Other speakers, including the Presidents of Mauritania and Senegal, highlighted that droughts affect 1.84 billion people throughout the world, with 85% of them living in low- and middle-income countries (LMICs). They also emphasized:
- interlinkages between conflicts and droughts, noting one can exacerbate the other;
- our improper use of freshwater – an intersectional issue that impacts agriculture and food production;
- IDRA as a useful tool for collective efforts to restore and sustainably manage soil;
- the need to reinforce the capacities of youth, including young women; and
- the need to ensure that UNCCD is given the same platforms and attention as the other Rio Conventions, and is not marginalized.
The event was organized by the UNCCD Secretariat and IDRA.
Another high-level event, convened by the Government of Botswana and supported by the UN Science-Policy-Business Forum (UN-SPBF), addressed the climate crisis and human settlements nexus in Africa. It explored integrated, cooperative multilateral approaches to tackle some of Africa’s pressing climate challenges.
During the event, President of Botswana Mokgweetsi Masisi highlighted the need for smart investments promoting value addition in the transition away from fossil fuels and harnessing the continent’s potential in solar energy. He said while returns on investment are part of the solution, “reparations must be a driving principle” as well.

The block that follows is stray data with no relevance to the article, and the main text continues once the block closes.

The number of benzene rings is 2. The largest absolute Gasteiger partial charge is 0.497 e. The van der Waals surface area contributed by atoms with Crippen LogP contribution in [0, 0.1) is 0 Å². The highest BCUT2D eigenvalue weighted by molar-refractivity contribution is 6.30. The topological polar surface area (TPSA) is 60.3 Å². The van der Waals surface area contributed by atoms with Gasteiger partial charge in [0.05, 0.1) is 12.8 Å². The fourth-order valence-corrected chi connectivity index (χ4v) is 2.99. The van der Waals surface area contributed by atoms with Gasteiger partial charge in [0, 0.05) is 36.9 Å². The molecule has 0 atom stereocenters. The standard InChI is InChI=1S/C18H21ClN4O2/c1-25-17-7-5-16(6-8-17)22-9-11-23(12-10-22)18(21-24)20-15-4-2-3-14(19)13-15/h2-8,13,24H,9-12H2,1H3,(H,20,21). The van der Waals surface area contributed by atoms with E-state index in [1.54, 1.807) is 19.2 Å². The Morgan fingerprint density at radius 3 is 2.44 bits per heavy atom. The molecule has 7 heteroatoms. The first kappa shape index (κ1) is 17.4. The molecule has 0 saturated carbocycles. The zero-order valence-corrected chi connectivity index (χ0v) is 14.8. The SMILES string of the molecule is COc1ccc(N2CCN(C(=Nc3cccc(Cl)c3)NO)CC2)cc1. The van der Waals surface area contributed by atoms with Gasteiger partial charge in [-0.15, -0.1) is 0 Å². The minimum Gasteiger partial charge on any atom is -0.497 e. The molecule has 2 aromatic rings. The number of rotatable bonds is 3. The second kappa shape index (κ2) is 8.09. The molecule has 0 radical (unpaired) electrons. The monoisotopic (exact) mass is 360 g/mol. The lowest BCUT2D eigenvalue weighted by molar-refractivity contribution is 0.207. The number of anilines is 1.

Other speakers, including the President of Namibia, referred to: the operationalization of the loss and damage fund at COP 28 as a huge step forward; the need to fill the finance gap to the required USD 1.8 trillion before 2030 and for rapid disbursements to developing countries; knowledge and data to ensure targeted responses consider specific needs of each community; and efforts to promote a holistic, cross-ministerial approach to sustainable development.
Another event saw the launch of the Multilevel Action & Urbanization Pavilion. Co-convened by UN-Habitat and the International Council for Local Environmental Initiatives (ICLEI), this event highlighted interlinkages between urbanization, climate change, and people and communities at the frontlines of climate change.